In August 2018, Microsoft was a key catalyst to bring together the biggest tech companies in a pledge for health data interoperability. Notably Microsoft, Google, IBM, Oracle and Salesforce announced their intent to jointly commit “to removing barriers for the adoption of technologies for healthcare interoperability, particularly those that are enabled through the cloud and AI.” Each of these companies has leveraged the FHIR specification in technology they provide, including Microsoft Teams Health Huddle , Dynamics 365 Healthcare Accelerator , and the Azure Security and Compliance Blueprint – HIPAA/HITRUST Health Data and AI from Microsoft. These companies made a commitment to supporting the FHIR specification to ensure health data interoperability across the clouds.
Announcing Azure API for FHIR
Microsoft is introducing a set of healthcare application programming interfaces (API) to enable modern healthcare solutions in the cloud. These APIs enable healthcare organizations to unlock the power of heath data so that systems can interoperate with each other and data can be used in new ways to drive better health outcomes more efficiently. Microsoft is adopting industry standard technical specifications like FHIR (Fast Healthcare Interoperability Resource ) to power this interoperability across multiple health systems and vendors. The first of our offerings, Azure API for FHIR, makes it easier for developers to leverage a single, consistent, secure, and authoritative ingestion and data management platform for extended health data and Protected Health Information (PHI) in the cloud, connecting multiple disparate systems. Azure API for FHIR will be followed by APIs for other health data standards like DICOM®, HL7v2 and more.
Enabling interoperability of health data
According to the paper published in JMIR Medical Informatics “despite the relatively rapid nationwide adoption of electronic health records (EHRs), the industry’s ability to successfully exchange computable health data has not kept pace. A recent study found that less than 35% of providers report data exchange with other providers within the same organization or affiliated hospitals. The exchange of data across organizations is even more limited, with less than 14% of providers reporting they exchange data with providers in other organizations or unaffiliated hospitals.” These systems have been developed using older standards, including HL7 v2.x, Clinical Document Architecture (CDA) and proprietary APIs that make it challenging for healthcare solution developers to leverage these systems across healthcare providers. This has significantly limited access to healthcare data across providers and made it far too difficult to gain insight that can be derived from analytics and machine learning.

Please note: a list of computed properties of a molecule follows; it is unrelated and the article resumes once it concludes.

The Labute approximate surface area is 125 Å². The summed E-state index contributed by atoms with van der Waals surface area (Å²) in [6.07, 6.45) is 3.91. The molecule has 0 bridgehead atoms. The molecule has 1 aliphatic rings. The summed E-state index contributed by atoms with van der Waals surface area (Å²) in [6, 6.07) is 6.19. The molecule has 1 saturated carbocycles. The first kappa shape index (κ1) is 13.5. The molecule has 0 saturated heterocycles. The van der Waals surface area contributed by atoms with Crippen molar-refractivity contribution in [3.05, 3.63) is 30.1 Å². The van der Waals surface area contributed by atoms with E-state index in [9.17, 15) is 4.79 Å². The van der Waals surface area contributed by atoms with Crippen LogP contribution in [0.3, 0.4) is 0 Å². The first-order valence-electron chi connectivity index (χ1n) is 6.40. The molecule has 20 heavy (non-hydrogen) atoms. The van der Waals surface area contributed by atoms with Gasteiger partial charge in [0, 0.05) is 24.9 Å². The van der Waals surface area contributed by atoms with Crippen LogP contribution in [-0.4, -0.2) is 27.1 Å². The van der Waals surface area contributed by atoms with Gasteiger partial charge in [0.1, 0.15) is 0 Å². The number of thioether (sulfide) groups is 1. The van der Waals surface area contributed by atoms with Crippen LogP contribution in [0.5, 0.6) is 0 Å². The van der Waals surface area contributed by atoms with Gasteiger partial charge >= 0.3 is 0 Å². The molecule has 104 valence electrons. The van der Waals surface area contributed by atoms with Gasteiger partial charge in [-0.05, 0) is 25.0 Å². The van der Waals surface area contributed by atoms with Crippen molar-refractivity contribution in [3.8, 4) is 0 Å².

Azure API for FHIR implements the HL7 FHIR specification, enabling interoperability based on an emerging industry standard data model and RESTful interface for health data. The cloud-based API supports SMART on FHIR integration with Azure Active Directory to enable 3rd party application developers to leverage existing application development.
FHIR heats up interoperability
FHIR is an evolving standard from HL7, with participation from major EHR vendors, provider and payer organizations, and technology companies. HL7 describes FHIR as follows:
The philosophy behind FHIR is to build a base set of resources that, either by themselves or when combined, satisfy the majority of common use cases. FHIR® resources aim to define the information contents and structure for the core information set that is shared by most implementations. There is a built-in extension mechanism to cover the remaining content as needed.